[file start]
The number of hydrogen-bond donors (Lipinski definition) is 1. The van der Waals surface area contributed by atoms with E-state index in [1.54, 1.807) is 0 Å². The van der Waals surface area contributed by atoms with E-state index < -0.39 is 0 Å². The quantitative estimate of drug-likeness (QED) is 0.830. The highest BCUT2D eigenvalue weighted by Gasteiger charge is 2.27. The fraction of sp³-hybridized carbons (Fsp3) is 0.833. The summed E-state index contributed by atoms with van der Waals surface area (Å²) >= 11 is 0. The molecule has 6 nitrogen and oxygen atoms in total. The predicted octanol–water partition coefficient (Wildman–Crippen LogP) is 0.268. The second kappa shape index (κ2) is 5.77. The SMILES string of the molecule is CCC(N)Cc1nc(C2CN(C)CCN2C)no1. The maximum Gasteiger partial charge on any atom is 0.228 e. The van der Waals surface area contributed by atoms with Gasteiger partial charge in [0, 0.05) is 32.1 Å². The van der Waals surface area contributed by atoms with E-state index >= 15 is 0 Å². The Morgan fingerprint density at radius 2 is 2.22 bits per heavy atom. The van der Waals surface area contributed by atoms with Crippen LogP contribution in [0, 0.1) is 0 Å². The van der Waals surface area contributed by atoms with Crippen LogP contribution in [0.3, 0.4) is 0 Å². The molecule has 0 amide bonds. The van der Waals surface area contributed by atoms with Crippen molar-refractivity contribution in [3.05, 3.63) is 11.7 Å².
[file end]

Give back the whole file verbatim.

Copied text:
The number of hydrogen-bond donors (Lipinski definition) is 1. The van der Waals surface area contributed by atoms with E-state index in [1.54, 1.807) is 0 Å². The van der Waals surface area contributed by atoms with E-state index < -0.39 is 0 Å². The quantitative estimate of drug-likeness (QED) is 0.830. The highest BCUT2D eigenvalue weighted by Gasteiger charge is 2.27. The fraction of sp³-hybridized carbons (Fsp3) is 0.833. The summed E-state index contributed by atoms with van der Waals surface area (Å²) >= 11 is 0. The molecule has 6 nitrogen and oxygen atoms in total. The predicted octanol–water partition coefficient (Wildman–Crippen LogP) is 0.268. The second kappa shape index (κ2) is 5.77. The SMILES string of the molecule is CCC(N)Cc1nc(C2CN(C)CCN2C)no1. The maximum Gasteiger partial charge on any atom is 0.228 e. The van der Waals surface area contributed by atoms with Gasteiger partial charge in [0, 0.05) is 32.1 Å². The van der Waals surface area contributed by atoms with E-state index >= 15 is 0 Å². The Morgan fingerprint density at radius 2 is 2.22 bits per heavy atom. The van der Waals surface area contributed by atoms with Crippen LogP contribution in [0, 0.1) is 0 Å². The van der Waals surface area contributed by atoms with Crippen LogP contribution in [0.3, 0.4) is 0 Å². The molecule has 0 amide bonds. The van der Waals surface area contributed by atoms with Crippen molar-refractivity contribution in [3.05, 3.63) is 11.7 Å².